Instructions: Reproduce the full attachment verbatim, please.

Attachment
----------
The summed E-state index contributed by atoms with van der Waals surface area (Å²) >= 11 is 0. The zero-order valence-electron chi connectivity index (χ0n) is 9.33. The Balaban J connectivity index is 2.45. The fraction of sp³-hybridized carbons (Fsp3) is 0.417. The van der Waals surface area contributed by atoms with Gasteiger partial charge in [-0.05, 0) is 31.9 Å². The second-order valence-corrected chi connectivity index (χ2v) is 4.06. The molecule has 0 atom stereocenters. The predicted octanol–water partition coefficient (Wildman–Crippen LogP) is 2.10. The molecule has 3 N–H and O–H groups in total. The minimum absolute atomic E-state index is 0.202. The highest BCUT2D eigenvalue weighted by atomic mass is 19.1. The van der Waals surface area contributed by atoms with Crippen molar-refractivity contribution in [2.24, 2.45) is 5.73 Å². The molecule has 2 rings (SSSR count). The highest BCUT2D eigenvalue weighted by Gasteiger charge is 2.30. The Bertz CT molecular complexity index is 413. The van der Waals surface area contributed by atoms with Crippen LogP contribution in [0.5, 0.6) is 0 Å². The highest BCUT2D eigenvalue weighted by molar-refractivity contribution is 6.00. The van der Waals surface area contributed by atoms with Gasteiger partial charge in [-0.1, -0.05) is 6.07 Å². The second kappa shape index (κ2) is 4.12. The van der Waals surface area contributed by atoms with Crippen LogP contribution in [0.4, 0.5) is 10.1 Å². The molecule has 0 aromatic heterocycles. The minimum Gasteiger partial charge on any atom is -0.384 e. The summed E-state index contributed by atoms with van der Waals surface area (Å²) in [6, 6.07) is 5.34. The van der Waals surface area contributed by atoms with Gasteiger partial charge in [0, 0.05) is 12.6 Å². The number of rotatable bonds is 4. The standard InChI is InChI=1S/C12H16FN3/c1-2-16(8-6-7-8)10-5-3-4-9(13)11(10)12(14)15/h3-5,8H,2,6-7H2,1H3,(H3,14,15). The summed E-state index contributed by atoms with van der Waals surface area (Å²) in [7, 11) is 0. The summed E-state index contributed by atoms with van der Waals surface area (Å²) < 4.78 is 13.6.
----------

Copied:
The summed E-state index contributed by atoms with van der Waals surface area (Å²) >= 11 is 0. The zero-order valence-electron chi connectivity index (χ0n) is 9.33. The Balaban J connectivity index is 2.45. The fraction of sp³-hybridized carbons (Fsp3) is 0.417. The van der Waals surface area contributed by atoms with Gasteiger partial charge in [-0.05, 0) is 31.9 Å². The second-order valence-corrected chi connectivity index (χ2v) is 4.06. The molecule has 0 atom stereocenters. The predicted octanol–water partition coefficient (Wildman–Crippen LogP) is 2.10. The molecule has 3 N–H and O–H groups in total. The minimum absolute atomic E-state index is 0.202. The highest BCUT2D eigenvalue weighted by atomic mass is 19.1. The van der Waals surface area contributed by atoms with Crippen molar-refractivity contribution in [2.24, 2.45) is 5.73 Å². The molecule has 2 rings (SSSR count). The highest BCUT2D eigenvalue weighted by Gasteiger charge is 2.30. The Bertz CT molecular complexity index is 413. The van der Waals surface area contributed by atoms with Crippen LogP contribution in [0.5, 0.6) is 0 Å². The highest BCUT2D eigenvalue weighted by molar-refractivity contribution is 6.00. The van der Waals surface area contributed by atoms with Gasteiger partial charge in [-0.1, -0.05) is 6.07 Å². The second kappa shape index (κ2) is 4.12. The van der Waals surface area contributed by atoms with Crippen LogP contribution in [0.4, 0.5) is 10.1 Å². The molecule has 0 aromatic heterocycles. The minimum Gasteiger partial charge on any atom is -0.384 e. The summed E-state index contributed by atoms with van der Waals surface area (Å²) in [6, 6.07) is 5.34. The van der Waals surface area contributed by atoms with Gasteiger partial charge in [0, 0.05) is 12.6 Å². The number of rotatable bonds is 4. The standard InChI is InChI=1S/C12H16FN3/c1-2-16(8-6-7-8)10-5-3-4-9(13)11(10)12(14)15/h3-5,8H,2,6-7H2,1H3,(H3,14,15). The summed E-state index contributed by atoms with van der Waals surface area (Å²) in [7, 11) is 0. The summed E-state index contributed by atoms with van der Waals surface area (Å²) < 4.78 is 13.6.